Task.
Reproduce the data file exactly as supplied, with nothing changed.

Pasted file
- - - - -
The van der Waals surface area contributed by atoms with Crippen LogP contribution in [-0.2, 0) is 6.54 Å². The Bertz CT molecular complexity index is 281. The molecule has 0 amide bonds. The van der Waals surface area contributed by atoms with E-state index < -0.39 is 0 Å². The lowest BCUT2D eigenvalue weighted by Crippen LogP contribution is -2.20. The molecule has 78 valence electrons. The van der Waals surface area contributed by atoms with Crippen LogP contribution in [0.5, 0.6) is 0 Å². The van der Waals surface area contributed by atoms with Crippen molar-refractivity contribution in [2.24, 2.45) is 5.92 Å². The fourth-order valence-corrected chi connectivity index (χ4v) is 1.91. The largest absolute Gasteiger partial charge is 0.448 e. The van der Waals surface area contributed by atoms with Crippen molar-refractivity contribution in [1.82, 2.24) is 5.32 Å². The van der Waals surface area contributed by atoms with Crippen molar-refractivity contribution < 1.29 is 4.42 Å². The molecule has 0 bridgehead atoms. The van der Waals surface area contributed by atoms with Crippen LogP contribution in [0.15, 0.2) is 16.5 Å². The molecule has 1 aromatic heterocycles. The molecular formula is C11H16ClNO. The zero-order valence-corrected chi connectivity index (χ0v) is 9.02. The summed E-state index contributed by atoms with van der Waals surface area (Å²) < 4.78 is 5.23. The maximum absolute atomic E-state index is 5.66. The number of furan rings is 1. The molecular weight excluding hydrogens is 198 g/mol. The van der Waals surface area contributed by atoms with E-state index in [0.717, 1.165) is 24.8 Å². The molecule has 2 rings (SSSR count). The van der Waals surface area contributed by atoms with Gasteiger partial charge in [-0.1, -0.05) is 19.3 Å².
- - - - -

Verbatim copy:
The van der Waals surface area contributed by atoms with Crippen LogP contribution in [-0.2, 0) is 6.54 Å². The Bertz CT molecular complexity index is 281. The molecule has 0 amide bonds. The van der Waals surface area contributed by atoms with E-state index < -0.39 is 0 Å². The lowest BCUT2D eigenvalue weighted by Crippen LogP contribution is -2.20. The molecule has 78 valence electrons. The van der Waals surface area contributed by atoms with Crippen LogP contribution in [0.5, 0.6) is 0 Å². The van der Waals surface area contributed by atoms with Crippen molar-refractivity contribution in [2.24, 2.45) is 5.92 Å². The fourth-order valence-corrected chi connectivity index (χ4v) is 1.91. The largest absolute Gasteiger partial charge is 0.448 e. The van der Waals surface area contributed by atoms with Crippen molar-refractivity contribution in [1.82, 2.24) is 5.32 Å². The van der Waals surface area contributed by atoms with Crippen molar-refractivity contribution < 1.29 is 4.42 Å². The molecule has 0 bridgehead atoms. The van der Waals surface area contributed by atoms with Crippen LogP contribution in [0.15, 0.2) is 16.5 Å². The molecule has 1 aromatic heterocycles. The molecular formula is C11H16ClNO. The zero-order valence-corrected chi connectivity index (χ0v) is 9.02. The summed E-state index contributed by atoms with van der Waals surface area (Å²) < 4.78 is 5.23. The maximum absolute atomic E-state index is 5.66. The number of furan rings is 1. The molecular weight excluding hydrogens is 198 g/mol. The van der Waals surface area contributed by atoms with E-state index in [0.717, 1.165) is 24.8 Å². The molecule has 2 rings (SSSR count). The van der Waals surface area contributed by atoms with Gasteiger partial charge in [-0.1, -0.05) is 19.3 Å².